The Coronavirus (COVID-19) pandemic has caused massive disruption to every business that focuses on travel and tourism. We sat down with Caleb Donegan, VP of Digital at Vacasa, an international vacation rental management company, to find out how it responded to the challenges of the pandemic.
Click.: When the pandemic began, how did you mobilise and respond?
Donegan: At the outset, there was fear among employees and about our business in general. We also saw hesitance from owners, some of whom were unsure about having guests in their homes, while others were worried about the impact of lost revenue.
The first things we needed to address were cancellation policies and cleanliness. We introduced the idea of future stay credits to allow guests to get 100% of their money back as a credit applied within the next 15 months.
We then created our Vacasa Premium Clean programme, which introduced new techniques to help reassure guests that we’re cleaning homes to an extremely high degree using EPA-approved disinfectants. The programme was designed around CDC cleaning recommendations but also follows guidance from hospitality industry experts like the Vacation Rental Management Association's SafeHome guidelines.
Following that, we worked hard to understand the rules of when, and under what circumstances, properties could reopen. We still have a dedicated team tracking all of these regulations.
Click.: How did you react to the massive drop in business? Was there anything you did that, in hindsight, looks like a good or bad decision?
Donegan: Our new CEO, Matt Roberts, came into this scenario just a month into the job. Unfortunately, like many companies in the tourism sector, we had to both lay off and furlough employees. Many of those furloughed we have brought back since.
We made an important decision to shut down all of our homes for the month of April. It was difficult to immediately support deep cleaning and get all the gear our cleaning teams needed, but we also felt it was important to protect our housekeepers and people in the field.
Click.: How did you use the time in April to prepare for reopening?
Donegan: First, to be able to offer a more flexible cancellation policy, we had to quickly build the future-stay credits functionality into our booking process. It didn't exist on our website.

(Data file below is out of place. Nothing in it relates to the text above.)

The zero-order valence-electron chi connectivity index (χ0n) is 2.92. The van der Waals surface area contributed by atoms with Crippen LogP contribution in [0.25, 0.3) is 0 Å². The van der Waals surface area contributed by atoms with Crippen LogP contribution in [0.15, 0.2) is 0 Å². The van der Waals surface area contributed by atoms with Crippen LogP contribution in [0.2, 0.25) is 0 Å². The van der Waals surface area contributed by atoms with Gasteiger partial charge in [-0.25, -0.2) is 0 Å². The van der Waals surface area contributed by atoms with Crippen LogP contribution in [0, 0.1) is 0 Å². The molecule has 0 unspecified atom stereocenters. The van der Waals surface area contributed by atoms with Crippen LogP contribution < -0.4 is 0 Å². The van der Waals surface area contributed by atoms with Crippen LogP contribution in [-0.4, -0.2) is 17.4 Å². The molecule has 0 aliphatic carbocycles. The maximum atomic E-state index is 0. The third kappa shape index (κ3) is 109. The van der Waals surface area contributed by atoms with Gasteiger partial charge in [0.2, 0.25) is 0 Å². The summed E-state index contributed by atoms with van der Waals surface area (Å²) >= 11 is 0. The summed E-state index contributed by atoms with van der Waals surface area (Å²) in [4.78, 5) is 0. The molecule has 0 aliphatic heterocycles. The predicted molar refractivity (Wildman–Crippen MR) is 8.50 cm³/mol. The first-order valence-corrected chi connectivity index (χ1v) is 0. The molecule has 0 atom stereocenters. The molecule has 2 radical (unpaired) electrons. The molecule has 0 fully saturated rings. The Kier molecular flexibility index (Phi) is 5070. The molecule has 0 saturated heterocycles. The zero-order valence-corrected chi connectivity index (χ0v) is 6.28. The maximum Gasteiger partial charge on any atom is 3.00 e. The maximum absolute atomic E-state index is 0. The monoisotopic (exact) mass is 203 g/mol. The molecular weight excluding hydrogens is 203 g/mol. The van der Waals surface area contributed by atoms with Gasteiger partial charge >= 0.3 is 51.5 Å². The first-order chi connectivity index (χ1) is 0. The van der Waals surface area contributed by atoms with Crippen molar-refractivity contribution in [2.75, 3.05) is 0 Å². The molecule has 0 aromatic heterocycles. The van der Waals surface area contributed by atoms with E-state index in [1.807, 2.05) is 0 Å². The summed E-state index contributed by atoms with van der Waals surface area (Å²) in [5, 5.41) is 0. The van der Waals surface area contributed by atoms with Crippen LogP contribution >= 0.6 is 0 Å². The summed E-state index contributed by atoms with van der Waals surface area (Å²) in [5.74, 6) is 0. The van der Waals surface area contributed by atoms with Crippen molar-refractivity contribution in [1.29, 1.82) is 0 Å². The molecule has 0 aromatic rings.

From a content perspective, we took our messaging and added it to our transactional communications, in our app and on our website - anywhere we communicated with guests, both pre-conversion and post-conversion.
During those first couple of months, we were not encouraging guests to travel. We didn't want to tell people to take vacations but we wanted to be thorough and highlight our new cleaning programme. Our thought was: let's not talk about vacation just yet. Let's talk about all of the things we’ve put in place to make the guest experience safer.
Click.: It sounds like pausing rentals for a month was a good idea in your particular situation. It sounds like you got a lot done.
Donegan: We did. What I was trying to look for during this time was a point of inflection. It wasn't about when people would start travelling or booking again, because we weren’t encouraging people to travel at all. It was trying to determine when people were going to start thinking about it.
When markets began to reopen, there was incredible pent-up demand from guests, who began to book vacations very quickly. A lot of those vacations were further out than our normal booking window.
Click.: The long booking window you mention lines up with trends we saw at that same time. Did you also see a lot of drive-to travel with short booking windows?
Donegan: Yeah, absolutely. And we're still seeing a lot of drive-to destinations and “near me” searches. Seven months later, we're still seeing guests travelling at higher rates domestically this year versus last year, and we're hoping that will continue into the winter season. There's still some challenges for the winter season, in terms of what ski resorts are going to do.
Since the initial shutdown of our business, we're way ahead of where we thought we'd be. There were two months that hurt us, but at this point, we’re seeing bookings at a similar rate to what they were last year. We took drastic steps - and it paid off.
- The pandemic hit Vacasa and its brand-new CEO hard, compelling them to offer refunds and future-stay credits before reopening
- During a month-long pause, it rolled out a Premium Clean programme focused on disinfecting and deep cleaning for all vacation rentals
- It built new platform tools for refunds and cancellations, incorporating messaging throughout the user experience
- Since reopening, the company has recovered and is now seeing bookings at a similar rate to what they were last year